Trinidad investors scoping Guyana Agricultural lands; local Farmers shouldn’t be worried

T&T's Agriculture Minister, Devant Maharaj [left] and Guyana's Minister of Agriculture, Dr Leslie Ramsammy at the joint press conference today. [iNews' Photo]


By Kurt Campbell

T&T's Agriculture Minister, Devant Maharaj [left] and Guyana's Minister of Agriculture, Dr Leslie Ramsammy at the joint press conference today. [iNews' Photo]
T&T’s Agriculture Minister, Devant Maharaj [left] and Guyana’s Minister of Agriculture, Dr Leslie Ramsammy at the joint press conference today. [iNews’ Photo]
[] – A team of Trinidadian investors are currently in
Guyana along with that Country’s Agriculture Minister Devant Maharaj, scoping agricultural lands with the hope of engaging in large scale agricultural activities here.

This visit is in keeping with the Memorandum of Understanding (MOU) which was signed in 2013 between the Governments of Guyana and Trinidad and Tobago which addresses the need to improve food security and reduce the food import bill of the two countries.

Representatives from both countries met yesterday, including Maharaj and Guyana’s Agriculture Minister Dr. Leslie Ramsammy.

Reporting on the meeting today, Dr. Ramsammy said another positive step has been taken in advancing the 2013 MOU which will result in proposals for possible investment.

Meanwhile, Maharaj described the ongoing discussions as fruitful; adding that the Trinidadian investors are impressed with the potential of this venture.

“Many thought that when we first floated this idea, many years ago, it would remain a pie in the sky goal, not to be achieved… we have already in Guyana Trinidad and Tobago Citrus Growers Association with 1000 acres allocated to them of which 200 acres are in cultivation,” he added.

The Trinidad Minister said this is a successful model that the current investors can look at with plans to expand and set up a pulping and juicing facility in Guyana.

Among the commodities farmers will cultivate in Guyana, with indirect effects of reducing the food import bill of Trinidad, are corn, soybean and fruits.

Minister Ramsammy clarified that the lands will be leased to the Trinidadian investors and the project will pattern the Santa Fe Rice Project in Region 9, which can be considered the first and largest agriculture project under the Jagdeo initiative.

He said depending on the crop to be grown, the soil type will be different but currently investors are scoping lands in the Canje Basin, Region Six and the intermediate savannah.

Dr. Ramsammy assured local farmers that there will be no competition in current areas of agriculture but explained that the project will create new areas and introduce mechanized farming.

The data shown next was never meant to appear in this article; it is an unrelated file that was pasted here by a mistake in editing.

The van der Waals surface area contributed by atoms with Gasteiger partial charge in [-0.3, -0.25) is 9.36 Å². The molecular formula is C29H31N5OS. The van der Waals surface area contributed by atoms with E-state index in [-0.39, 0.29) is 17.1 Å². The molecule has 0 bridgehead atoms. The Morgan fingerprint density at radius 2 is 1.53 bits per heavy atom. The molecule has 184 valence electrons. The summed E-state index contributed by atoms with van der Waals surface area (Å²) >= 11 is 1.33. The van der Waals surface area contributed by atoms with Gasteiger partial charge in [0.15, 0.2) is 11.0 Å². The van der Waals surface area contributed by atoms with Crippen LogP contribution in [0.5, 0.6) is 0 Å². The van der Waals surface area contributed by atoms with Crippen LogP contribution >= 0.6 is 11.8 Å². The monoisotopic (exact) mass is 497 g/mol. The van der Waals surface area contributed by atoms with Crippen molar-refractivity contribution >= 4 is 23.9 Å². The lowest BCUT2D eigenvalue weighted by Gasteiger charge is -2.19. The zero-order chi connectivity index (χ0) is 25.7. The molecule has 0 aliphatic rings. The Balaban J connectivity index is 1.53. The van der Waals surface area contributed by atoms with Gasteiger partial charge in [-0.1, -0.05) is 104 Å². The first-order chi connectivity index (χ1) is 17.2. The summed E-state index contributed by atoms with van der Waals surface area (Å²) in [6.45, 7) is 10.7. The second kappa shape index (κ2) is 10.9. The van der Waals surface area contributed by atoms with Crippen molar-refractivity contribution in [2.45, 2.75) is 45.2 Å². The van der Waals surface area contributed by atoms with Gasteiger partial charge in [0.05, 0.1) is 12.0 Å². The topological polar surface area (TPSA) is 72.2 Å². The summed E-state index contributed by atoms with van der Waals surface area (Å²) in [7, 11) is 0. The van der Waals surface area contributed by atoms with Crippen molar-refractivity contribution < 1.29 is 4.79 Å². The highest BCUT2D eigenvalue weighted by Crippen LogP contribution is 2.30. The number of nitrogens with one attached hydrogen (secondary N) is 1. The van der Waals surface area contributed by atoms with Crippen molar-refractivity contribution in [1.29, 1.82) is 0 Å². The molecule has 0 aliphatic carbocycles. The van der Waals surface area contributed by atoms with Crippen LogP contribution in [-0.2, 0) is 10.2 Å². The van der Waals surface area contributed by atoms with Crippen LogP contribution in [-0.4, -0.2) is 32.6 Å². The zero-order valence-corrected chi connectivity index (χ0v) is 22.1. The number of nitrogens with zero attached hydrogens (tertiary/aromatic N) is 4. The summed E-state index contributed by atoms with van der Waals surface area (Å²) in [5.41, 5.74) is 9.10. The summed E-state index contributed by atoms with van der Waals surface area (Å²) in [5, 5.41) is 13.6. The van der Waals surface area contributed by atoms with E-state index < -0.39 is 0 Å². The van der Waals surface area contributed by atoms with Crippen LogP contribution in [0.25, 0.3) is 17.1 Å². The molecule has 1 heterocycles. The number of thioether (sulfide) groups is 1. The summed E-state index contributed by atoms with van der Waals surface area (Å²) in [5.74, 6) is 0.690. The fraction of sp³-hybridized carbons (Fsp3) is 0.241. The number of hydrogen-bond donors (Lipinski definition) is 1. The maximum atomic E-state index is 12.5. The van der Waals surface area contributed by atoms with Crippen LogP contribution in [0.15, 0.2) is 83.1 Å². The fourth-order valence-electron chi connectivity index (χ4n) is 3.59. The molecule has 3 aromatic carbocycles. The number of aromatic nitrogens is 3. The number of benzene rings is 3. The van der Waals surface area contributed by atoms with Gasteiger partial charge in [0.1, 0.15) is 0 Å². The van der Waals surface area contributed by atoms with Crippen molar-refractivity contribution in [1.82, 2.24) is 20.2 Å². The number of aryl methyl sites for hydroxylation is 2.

He said there are limits to the lands that will be leased; adding that “We are not willing to lease a large amount that will just sit there but we are willing to lease a reasonable amount to do farming and then if necessary they can apply for more which we will look at with a positive attitude.”

When the Trinidadian government undertook to mobilize its private sector to come to Guyana and make use of the land provided as it was partly intended to produce crops for products which that country at present imports from outside the Caribbean, it was met with rejection back home. To this end, Maharaj said “sincere ignorance and conscientious stupidity is a danger to the world… those statements that emanated came from farmers with political affiliations… using their substantial agriculture position attempted to launch political volleys without understanding the full scope of what we are doing.”

The Trinidad Minister described the venture as a “win – win” situation for both countries; explaining that investors with the finance and technology who have no lands in Trinidad to do large scale farming can turn to Guyana without affecting local formers and improve infrastructure and create employment.



  1. It’s the same process at any airport as long as you are arriving on an international flight and transiting to a regional flight taking into consideration you have to change aircraft. It is my opinion that we should respect the laws of every country and when we feel harassed then we should let our voice be heard.

  2. Why should ANY TnT investor be given special treatment for fertile agricultural lands in Guyana? Is it because Guyana needs foreign investors? Is it because we have lots of spare land? Or is it because they are part of the Caribbean Community and by treaty, they can have that special privilege. Trinis don’t like Guyanese. As a frequent traveller, I and ALL other travellers mostly Guyanese, have experienced the treatment at Piarco airport every time I pass through as an intransit passenger whether going to Guyana or travelling from Guyana. After just disembarking from a CAL aircraft from the UK or Guyana, you are led through the security and must go through the whole process again: shoes, belt off, wallet or other items in your pockets out, bags scanned, frisk searched, you name it, you have to comply. Remember, you have not been anywhere.You MUST wait in the departure lounge for hours with just three retail units that sell nothing interesting/ tempting to eat. At what price tag? Ridiculous and absolutely no value for money in any currency Let them treat all travellers who happen to be mostly Guyanese going to or coming from Guyana with more respect. We deserve that. Guyanese will not be winners by giving them OUR land. They would be the winners.

  3. Can someone please tell the Trididadians in this ‘win win’ situstion that they need to treat Guyanese better?


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